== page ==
Woodward Dream Cruise: Beginnings

Paul Stenquist
The New York Times

The Dream Cruise, Detroit’s mammoth automotive celebration, could take place only on Woodward Avenue, the street that has been inseparably linked to the automobile business for more than a century.

It was on Woodward that the birth of the American auto industry was announced in 1896, when Charles Brady King drove the street in his horseless carriage. Hundreds of spectators watched King cruise Woodward from Jefferson Avenue in downtown Detroit to Grand Boulevard, where he was ticketed for disturbing the peace. Henry Ford, who reportedly followed King on a bicycle, cruised the same avenue in his own car a few months later.

Woodward soon became the showplace for Detroit iron. Auto company executives used the street to show off their newest hardware, proudly demonstrating the machinery and gauging public reaction. In 1909, a one-mile stretch of the avenue became a concrete-paved road. In the 1920s, Woodward was widened from its southern end near the Detroit River to its northern terminus more than 20 miles to the north in Pontiac.

The 1950s were the golden age of the American car business, and Detroit was flush with dollars. New model introductions were celebrated. If you were old enough to drive, you had a car. And if you had a car, you showed it off on Woodward.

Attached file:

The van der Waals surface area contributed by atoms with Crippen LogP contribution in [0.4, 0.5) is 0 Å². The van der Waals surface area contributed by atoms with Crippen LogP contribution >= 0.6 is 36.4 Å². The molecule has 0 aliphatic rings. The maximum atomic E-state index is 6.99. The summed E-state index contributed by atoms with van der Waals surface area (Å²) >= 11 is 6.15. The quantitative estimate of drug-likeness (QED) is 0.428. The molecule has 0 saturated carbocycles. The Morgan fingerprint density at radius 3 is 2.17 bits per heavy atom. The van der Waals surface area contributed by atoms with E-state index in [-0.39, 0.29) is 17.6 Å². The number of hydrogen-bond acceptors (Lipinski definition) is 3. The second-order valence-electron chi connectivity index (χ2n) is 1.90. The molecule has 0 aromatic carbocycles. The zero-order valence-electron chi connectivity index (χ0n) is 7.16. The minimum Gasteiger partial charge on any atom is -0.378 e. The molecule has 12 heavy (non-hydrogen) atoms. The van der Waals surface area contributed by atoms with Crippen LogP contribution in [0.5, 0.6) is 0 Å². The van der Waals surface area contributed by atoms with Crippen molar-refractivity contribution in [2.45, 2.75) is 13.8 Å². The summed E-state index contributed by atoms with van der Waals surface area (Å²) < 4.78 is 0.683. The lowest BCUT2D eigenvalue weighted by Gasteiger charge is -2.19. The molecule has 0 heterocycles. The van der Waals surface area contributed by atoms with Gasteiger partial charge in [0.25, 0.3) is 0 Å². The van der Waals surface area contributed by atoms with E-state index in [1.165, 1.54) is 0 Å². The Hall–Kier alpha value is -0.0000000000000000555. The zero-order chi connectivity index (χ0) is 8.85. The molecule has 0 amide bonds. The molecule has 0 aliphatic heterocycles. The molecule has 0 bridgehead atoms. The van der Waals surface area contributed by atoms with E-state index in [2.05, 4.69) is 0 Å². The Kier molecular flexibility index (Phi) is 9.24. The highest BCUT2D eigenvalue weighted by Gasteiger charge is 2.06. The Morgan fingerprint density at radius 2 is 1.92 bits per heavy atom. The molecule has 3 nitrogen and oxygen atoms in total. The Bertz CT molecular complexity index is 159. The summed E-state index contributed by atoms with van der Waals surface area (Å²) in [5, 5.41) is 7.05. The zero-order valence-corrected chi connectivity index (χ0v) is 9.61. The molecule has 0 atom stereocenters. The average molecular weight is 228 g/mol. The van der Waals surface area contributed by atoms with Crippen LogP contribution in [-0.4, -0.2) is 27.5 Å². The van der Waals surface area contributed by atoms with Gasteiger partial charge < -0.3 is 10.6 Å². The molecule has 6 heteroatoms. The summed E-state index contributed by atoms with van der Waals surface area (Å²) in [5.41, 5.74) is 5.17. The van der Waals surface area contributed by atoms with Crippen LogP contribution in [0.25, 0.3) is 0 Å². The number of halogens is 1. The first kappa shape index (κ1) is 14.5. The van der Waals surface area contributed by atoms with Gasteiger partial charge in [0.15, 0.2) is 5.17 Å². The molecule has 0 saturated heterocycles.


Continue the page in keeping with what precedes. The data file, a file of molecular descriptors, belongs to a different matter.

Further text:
From one drive-in restaurant to the next, from the Totem Pole in Royal Oak to Suzy Q’s, the Varsity, Big Boy and Ted’s, young Detroiters in their hot iron cruised nine miles of Woodward. It was the place to see and be seen, a place to hang out with your friends and embrace the good times. If you were a hard-core street racer, it was also a place where you could engage in stoplight-to-stoplight drag races. Late at night, the competition became more serious. And the competitors weren’t just teenage thrill-seekers.

“Some big-three battles of the 1960s were fought just east of Woodward on Square Lake Road,” said Floyd Allen, Chrysler’s former vice president for power train product engineering. “A number of our engineers built their own high-performance street machines, as did the Ford and G.M. guys. Once a week, factory engineers from all over the area would gather after midnight. They had a portable Christmas tree and timing equipment. Pair after pair, they’d blast off side-by-side down Square Lake, recording numbers well into the triple digits at the quarter-mile finish line. It was a battle of warring states, a ritual defense of one’s honor.”

Today, you won’t see much real racing on Woodward, and the Detroit Three are fighting their battles in other arenas. You will see some machinery that is obviously built more for go than show, and quiet negotiations are sometimes conducted at the side of the road. But if races take place, they’re probably held in some obscure and distant place.

For most Detroiters, Woodward is more about entertainment than competition. And perhaps more about the past and the future than the moment. Today, Woodward is the cruise, the party, the celebration and the affirmation. It’s a place where car folk can go to dream about the way things were and hope for better days. It’s the beating heart of the American automobile business.


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